One of the biggest things in life that I appreciate the more I travel is how great we have it in the United States (or substitute your own developed home country here). Though I enjoy visiting other cultures, there’s always a sense of comfort I get whenever I return back home after hanging out in a far off unfamiliar place.
Some random things I truly love about where I live:
- Reasonable traffic. Even in the busiest US cities, the traffic pales in comparison to what I’ve seen in places like Cairo or Ho Chi Minh City. Oh my good god the road congestion in those cities. I’d probably die just trying to start the car. Shudder.
- Good air quality. This obviously varies depending on where I’m vacationing, but overall the air where I reside is plenty breathable.
- Plenty of napkins at restaurants. I’ve been constantly surprised at how stingy places can be overseas when it comes to napkins. I’m a clumsy guy and tend to spill things when I eat out, so I require an average of 2 normal sized napkins per meal. Some countries don’t even have napkins at all. The last time I was in South Korea, all we got at the table were either tissues or a roll of toilet paper. Not really the right tool for the job, but I guess it’s better than nothing.
- The ability to flush toilet paper. This one bothers me the most of anything on this list. Many countries I’ve visited – the most recent example being Cuba – discourage flushing TP after you’ve done your business and wiped. The first time I encountered this was in Greece when the locals were very adamant that we don’t flush our used toilet paper and instead throw it in a small garbage can next to the toilet. This ritual has something to do with their super old and fragile plumbing system. Gotta say, I’m not a fan.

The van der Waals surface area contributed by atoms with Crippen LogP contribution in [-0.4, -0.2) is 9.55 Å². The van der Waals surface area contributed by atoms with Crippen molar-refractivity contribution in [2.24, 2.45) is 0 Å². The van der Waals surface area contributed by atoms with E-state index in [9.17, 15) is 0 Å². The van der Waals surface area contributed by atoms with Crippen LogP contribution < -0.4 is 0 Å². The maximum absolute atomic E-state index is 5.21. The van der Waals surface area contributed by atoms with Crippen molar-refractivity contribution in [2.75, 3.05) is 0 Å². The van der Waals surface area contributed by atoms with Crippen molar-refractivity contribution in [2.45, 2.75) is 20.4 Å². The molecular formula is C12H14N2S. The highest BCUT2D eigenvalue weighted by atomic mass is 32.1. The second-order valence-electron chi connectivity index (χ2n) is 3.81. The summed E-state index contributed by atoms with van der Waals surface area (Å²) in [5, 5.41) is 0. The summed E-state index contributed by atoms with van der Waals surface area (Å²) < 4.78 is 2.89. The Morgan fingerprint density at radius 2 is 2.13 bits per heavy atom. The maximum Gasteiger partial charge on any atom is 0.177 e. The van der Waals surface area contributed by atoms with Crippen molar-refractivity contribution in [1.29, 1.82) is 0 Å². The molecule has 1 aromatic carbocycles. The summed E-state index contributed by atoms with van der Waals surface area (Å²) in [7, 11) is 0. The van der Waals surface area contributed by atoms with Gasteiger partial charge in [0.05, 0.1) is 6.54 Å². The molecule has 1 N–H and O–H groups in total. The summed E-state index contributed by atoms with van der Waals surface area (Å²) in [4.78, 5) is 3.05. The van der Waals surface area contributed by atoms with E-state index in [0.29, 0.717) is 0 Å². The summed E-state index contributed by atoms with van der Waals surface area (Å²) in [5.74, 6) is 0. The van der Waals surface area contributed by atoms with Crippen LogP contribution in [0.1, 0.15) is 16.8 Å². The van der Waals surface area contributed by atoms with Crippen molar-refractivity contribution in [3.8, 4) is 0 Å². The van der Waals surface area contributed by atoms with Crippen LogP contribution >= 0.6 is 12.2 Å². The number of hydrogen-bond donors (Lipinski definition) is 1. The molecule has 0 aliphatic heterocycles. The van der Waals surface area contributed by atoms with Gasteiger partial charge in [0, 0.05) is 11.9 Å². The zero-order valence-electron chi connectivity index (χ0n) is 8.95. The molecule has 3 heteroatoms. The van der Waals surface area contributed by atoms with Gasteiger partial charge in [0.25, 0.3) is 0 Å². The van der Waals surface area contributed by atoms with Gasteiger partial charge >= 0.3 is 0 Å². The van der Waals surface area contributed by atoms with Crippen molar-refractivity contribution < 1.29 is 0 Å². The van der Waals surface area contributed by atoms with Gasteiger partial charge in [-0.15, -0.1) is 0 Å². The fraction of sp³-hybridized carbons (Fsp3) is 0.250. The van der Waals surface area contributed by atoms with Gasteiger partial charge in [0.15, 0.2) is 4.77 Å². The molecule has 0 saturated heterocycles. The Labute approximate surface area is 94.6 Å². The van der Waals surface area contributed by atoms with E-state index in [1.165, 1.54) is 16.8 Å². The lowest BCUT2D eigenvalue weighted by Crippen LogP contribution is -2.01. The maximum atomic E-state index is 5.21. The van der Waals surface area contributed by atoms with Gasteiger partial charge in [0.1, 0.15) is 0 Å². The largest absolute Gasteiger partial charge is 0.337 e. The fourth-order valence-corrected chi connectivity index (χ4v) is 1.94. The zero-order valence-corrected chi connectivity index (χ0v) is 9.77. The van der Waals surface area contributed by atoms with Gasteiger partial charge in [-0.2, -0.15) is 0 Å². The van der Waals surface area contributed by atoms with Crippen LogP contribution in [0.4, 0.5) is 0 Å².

- Having toilets with toilet seats. Seems like if you install a toilet, it should have a seat. Even in some of the shittiest establishments in North America, the toilet will almost always still have an accompanying seat. Unfortunately, this is not the case everywhere. Sitting comfortably on the can is a luxury many of us take for granted.
- Being able to drink the water. Aside from rare exceptions like the debacle in Flint, Michigan, having tap water that is perfectly fine to drink is an enormous blessing that most of us don’t even think about. It doesn’t always taste awesome, but at least it won’t give you Cholera. I was reminded of this on both of my recent international trips to Egypt and Cuba where even brushing your teeth with the tap water was discouraged.
- Lots of clean towels at hotels. Unless you’re staying at a hotel that is truly bottom of the barrel, almost every US hotel I’ve stayed at provides abundant towels of varying sizes that get replaced each day. Having these are super handy when you travel light and require a big towel to dry your hand washed clothes each evening.
Aside from the bathroom stuff, most of these are minor nuisances that in no way negatively affect my desire to travel abroad. But it’s still nice to reflect on the differences and acknowledge how lucky I am to live in a place of abundance and comfort.